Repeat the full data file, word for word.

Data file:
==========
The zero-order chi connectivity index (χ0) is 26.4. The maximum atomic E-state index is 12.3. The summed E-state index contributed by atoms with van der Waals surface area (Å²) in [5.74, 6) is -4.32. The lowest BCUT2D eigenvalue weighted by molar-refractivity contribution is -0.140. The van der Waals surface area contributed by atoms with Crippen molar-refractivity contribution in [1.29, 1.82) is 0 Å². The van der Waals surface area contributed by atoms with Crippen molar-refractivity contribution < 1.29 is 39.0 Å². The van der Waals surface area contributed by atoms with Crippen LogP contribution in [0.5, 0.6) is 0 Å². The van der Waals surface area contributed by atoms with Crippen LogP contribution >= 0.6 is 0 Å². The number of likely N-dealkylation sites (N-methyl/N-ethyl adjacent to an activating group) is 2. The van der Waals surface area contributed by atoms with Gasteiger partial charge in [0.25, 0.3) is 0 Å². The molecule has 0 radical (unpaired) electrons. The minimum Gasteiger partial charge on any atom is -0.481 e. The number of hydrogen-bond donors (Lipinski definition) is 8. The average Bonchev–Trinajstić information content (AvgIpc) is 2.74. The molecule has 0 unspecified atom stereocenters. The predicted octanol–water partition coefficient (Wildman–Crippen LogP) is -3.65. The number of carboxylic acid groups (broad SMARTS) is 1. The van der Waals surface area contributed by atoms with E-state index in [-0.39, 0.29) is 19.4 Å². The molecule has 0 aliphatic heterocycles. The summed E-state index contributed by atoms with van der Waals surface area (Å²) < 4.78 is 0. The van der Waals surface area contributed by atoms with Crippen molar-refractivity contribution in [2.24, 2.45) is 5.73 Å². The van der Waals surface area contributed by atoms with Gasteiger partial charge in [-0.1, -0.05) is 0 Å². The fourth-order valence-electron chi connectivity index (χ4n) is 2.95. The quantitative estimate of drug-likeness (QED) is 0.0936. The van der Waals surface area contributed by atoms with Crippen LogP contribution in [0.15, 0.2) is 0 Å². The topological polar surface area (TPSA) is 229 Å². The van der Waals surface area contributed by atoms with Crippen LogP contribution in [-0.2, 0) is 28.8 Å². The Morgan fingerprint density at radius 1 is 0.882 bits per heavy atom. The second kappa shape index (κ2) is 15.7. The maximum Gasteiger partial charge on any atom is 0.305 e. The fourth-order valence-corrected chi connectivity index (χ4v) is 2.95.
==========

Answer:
The zero-order chi connectivity index (χ0) is 26.4. The maximum atomic E-state index is 12.3. The summed E-state index contributed by atoms with van der Waals surface area (Å²) in [5.74, 6) is -4.32. The lowest BCUT2D eigenvalue weighted by molar-refractivity contribution is -0.140. The van der Waals surface area contributed by atoms with Crippen molar-refractivity contribution in [1.29, 1.82) is 0 Å². The van der Waals surface area contributed by atoms with Crippen molar-refractivity contribution < 1.29 is 39.0 Å². The van der Waals surface area contributed by atoms with Crippen LogP contribution in [0.5, 0.6) is 0 Å². The van der Waals surface area contributed by atoms with Crippen LogP contribution >= 0.6 is 0 Å². The number of likely N-dealkylation sites (N-methyl/N-ethyl adjacent to an activating group) is 2. The van der Waals surface area contributed by atoms with Gasteiger partial charge in [0.25, 0.3) is 0 Å². The molecule has 0 radical (unpaired) electrons. The minimum Gasteiger partial charge on any atom is -0.481 e. The number of hydrogen-bond donors (Lipinski definition) is 8. The average Bonchev–Trinajstić information content (AvgIpc) is 2.74. The molecule has 0 unspecified atom stereocenters. The predicted octanol–water partition coefficient (Wildman–Crippen LogP) is -3.65. The number of carboxylic acid groups (broad SMARTS) is 1. The van der Waals surface area contributed by atoms with E-state index in [-0.39, 0.29) is 19.4 Å². The molecule has 0 aliphatic heterocycles. The summed E-state index contributed by atoms with van der Waals surface area (Å²) < 4.78 is 0. The van der Waals surface area contributed by atoms with Crippen molar-refractivity contribution in [2.24, 2.45) is 5.73 Å². The van der Waals surface area contributed by atoms with Gasteiger partial charge in [-0.1, -0.05) is 0 Å². The fourth-order valence-electron chi connectivity index (χ4n) is 2.95. The quantitative estimate of drug-likeness (QED) is 0.0936. The van der Waals surface area contributed by atoms with Crippen LogP contribution in [0.15, 0.2) is 0 Å². The topological polar surface area (TPSA) is 229 Å². The van der Waals surface area contributed by atoms with Crippen LogP contribution in [-0.2, 0) is 28.8 Å². The Morgan fingerprint density at radius 1 is 0.882 bits per heavy atom. The second kappa shape index (κ2) is 15.7. The maximum Gasteiger partial charge on any atom is 0.305 e. The fourth-order valence-corrected chi connectivity index (χ4v) is 2.95.